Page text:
Category: Technology

Judgment day at Planet Fitness

published date
February 13th, 2020 by
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No judgment

My hotel in NYC has a decent gym, but I was looking for something more. So I visited the Planet Fitness right on the same block. I’d never been to a Planet Fitness before, but right away I noticed something odd. “Judgement free zone,” is plastered all over the place. It’s on the walls and every piece of equipment –pretty much everywhere.

Back in the day (before spell checkers) I was a good speller. I did well in the spelling bee at summer camp as a kid. (I didn’t win, because I got nervous and misspelled the word “recommend,” even though I knew better.) Still, I can usually spot a typo, and I didn’t think the American version needed that extra “e.”

Sure enough, Easy Street blogged about this very topic five years ago.

Misspellings provoke judgment from readers who catch errors. However, as with most misspellers, Planet Fitness had moved on. According to a spokesperson, “Spelling judgement with an ‘e’ started out as a mistake. Back in 1998 we considered changing it to the traditional spelling, but decided to keep it because it fit with our brand personality—we are judgment free on all matters, so what better way to demonstrate this than by keeping the original incorrect spelling.”

Who really cares? No one.

But it did get me thinking about how computerized tools and artificial intelligence can rob us of certain skills and brain function, even a they relieve drudgery and improve quality and consistency. Think about the GPS. On the one hand, it guides me to the optimal route and gives me the confidence to explore unknown areas. On the other hand, I can barely read a map these days or learn new routes on my own.

The same problems apply to healthcare providers, and I first wrote about this issue nine years ago: Are decision support tools turning doctors into idiots? If every answer is a click away or embedded into automated decision support tools, it’s hard to think for oneself.


By healthcare business consultant David E. Williams, president of Health Business Group.

Can smartphones save us from coronavirus?

published date
January 29th, 2020 by
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Happy Chinese New Year!

A friend came home from a business trip to China on Friday. His kids (teens and tweens) were ready to hug and kiss him when he returned –as they usually do-, but when they heard his cough they fled to their rooms, slammed the doors and donned surgical masks.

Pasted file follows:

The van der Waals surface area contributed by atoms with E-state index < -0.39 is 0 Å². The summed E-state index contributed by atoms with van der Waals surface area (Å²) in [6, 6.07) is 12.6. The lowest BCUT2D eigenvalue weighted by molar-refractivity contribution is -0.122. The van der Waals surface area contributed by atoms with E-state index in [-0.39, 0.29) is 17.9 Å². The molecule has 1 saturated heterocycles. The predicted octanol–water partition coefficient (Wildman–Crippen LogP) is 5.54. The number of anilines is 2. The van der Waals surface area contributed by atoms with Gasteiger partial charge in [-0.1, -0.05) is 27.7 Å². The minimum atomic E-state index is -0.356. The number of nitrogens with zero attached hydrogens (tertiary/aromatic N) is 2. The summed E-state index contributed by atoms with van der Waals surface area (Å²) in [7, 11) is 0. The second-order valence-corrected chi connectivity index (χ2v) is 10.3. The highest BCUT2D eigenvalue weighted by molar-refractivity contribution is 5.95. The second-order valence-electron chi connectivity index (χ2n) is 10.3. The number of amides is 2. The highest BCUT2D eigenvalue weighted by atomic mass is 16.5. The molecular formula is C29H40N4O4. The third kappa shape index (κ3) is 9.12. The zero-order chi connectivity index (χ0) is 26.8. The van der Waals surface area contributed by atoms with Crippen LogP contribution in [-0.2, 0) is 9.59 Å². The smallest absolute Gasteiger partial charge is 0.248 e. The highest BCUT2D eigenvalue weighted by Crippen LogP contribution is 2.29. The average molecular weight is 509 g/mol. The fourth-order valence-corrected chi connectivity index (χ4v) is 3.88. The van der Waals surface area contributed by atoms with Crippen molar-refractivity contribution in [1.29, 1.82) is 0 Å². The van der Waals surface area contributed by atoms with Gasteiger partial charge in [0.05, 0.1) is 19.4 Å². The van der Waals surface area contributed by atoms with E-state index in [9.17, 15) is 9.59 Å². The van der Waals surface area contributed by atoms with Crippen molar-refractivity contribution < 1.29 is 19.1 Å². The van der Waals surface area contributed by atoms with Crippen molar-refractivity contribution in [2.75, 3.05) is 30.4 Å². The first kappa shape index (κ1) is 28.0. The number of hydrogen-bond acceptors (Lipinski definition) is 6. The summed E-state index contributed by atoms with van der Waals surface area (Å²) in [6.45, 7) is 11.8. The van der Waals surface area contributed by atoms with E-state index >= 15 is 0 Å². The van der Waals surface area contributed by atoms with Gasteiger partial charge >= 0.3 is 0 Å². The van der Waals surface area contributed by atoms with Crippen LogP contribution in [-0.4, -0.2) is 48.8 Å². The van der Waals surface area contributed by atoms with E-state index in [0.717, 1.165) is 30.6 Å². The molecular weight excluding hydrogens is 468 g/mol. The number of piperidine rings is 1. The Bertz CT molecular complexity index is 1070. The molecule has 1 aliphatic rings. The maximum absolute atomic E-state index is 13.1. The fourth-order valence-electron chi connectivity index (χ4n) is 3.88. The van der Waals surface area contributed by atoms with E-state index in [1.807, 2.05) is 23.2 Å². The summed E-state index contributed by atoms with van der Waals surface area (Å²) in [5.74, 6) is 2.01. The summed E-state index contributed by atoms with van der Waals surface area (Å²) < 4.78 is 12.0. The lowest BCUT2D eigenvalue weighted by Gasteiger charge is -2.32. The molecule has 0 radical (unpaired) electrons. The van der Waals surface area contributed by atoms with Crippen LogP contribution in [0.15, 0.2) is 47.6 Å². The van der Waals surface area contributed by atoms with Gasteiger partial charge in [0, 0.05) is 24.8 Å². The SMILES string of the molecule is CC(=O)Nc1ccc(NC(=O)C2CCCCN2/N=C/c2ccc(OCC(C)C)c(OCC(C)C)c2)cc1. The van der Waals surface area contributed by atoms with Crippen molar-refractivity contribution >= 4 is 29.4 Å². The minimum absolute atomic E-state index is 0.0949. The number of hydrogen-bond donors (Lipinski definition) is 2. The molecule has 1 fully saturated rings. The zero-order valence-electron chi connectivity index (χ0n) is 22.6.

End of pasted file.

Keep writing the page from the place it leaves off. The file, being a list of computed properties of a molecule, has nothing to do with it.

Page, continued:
Did dad bring the coronavirus home with him? Except for his wife, no one in his family was taking that chance.

Which got me thinking, what’s changed since the last epidemics of  Ebola, avian flu and SARS…?

For one thing, cell phones and the Internet have become ubiquitous. Bad news travels fast, and there’s no keeping the kids in the dark.

On the other hand, maybe smartphones can help keep us safe. For example, I’m impressed by ResApp, an Australian company that helps doctors diagnose respiratory illnesses by analyzing the data in coughs. Is it asthma, COPD, pneumonia, or nothing serious? ResApp uses the smartphone to figure it out. (Here’s my interview with the company from 2016.)

The tool is designed to be used by healthcare professionals (probably to keep regulators from getting nervous about self-diagnosis) but it seems to me that patients could use the app themselves and just send the data over the web for confirmation, avoiding the possibility of infecting healthcare workers and other patients.

Kids are about to go back to school in Australia after summer vacation/fire season (remember they’re on the upside down part of the world), and everyone’s nervous that coronavirus will show up in the classroom.

I asked ResApp CEO Tony Keating CEO for his opinion. He said

The identification and isolation of patients with viruses such as this novel coronavirus is a critical public health step. Like SARS and MERS, 2019-nCoV causes pneumonia – an infection of one or both lungs, causing cough, difficulty breathing and/or fever. People with these symptoms can be identified (in places like airports), isolated, and sent for further molecular testing. However this screening is difficult, as not all patients with the virus may have a fever at the time and infrared thermometers are not 100% accurate. These symptoms are also indistinguishable from the usual winter illnesses such as influenza. New screening tests which are rapid, accurate and portable could improve screening, and potentially reduce the global spread of these viruses.

Sounds promising to me. Let’s hope these new solutions can come online soon.

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By healthcare business consultant David E. Williams, president of Health Business Group.

Life Image CTO Janak Joshi discusses real world evidence (RWE) –podcast

published date
August 12th, 2019 by
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Real world evidence?

Real World Evidence (RWE) is becoming more important in US healthcare, but the fragmented system and lack of interoperability makes it hard to collect and analyze. In this podcast, Life Image CTO Janak Joshi discusses  the state of the field and how it’s evolving.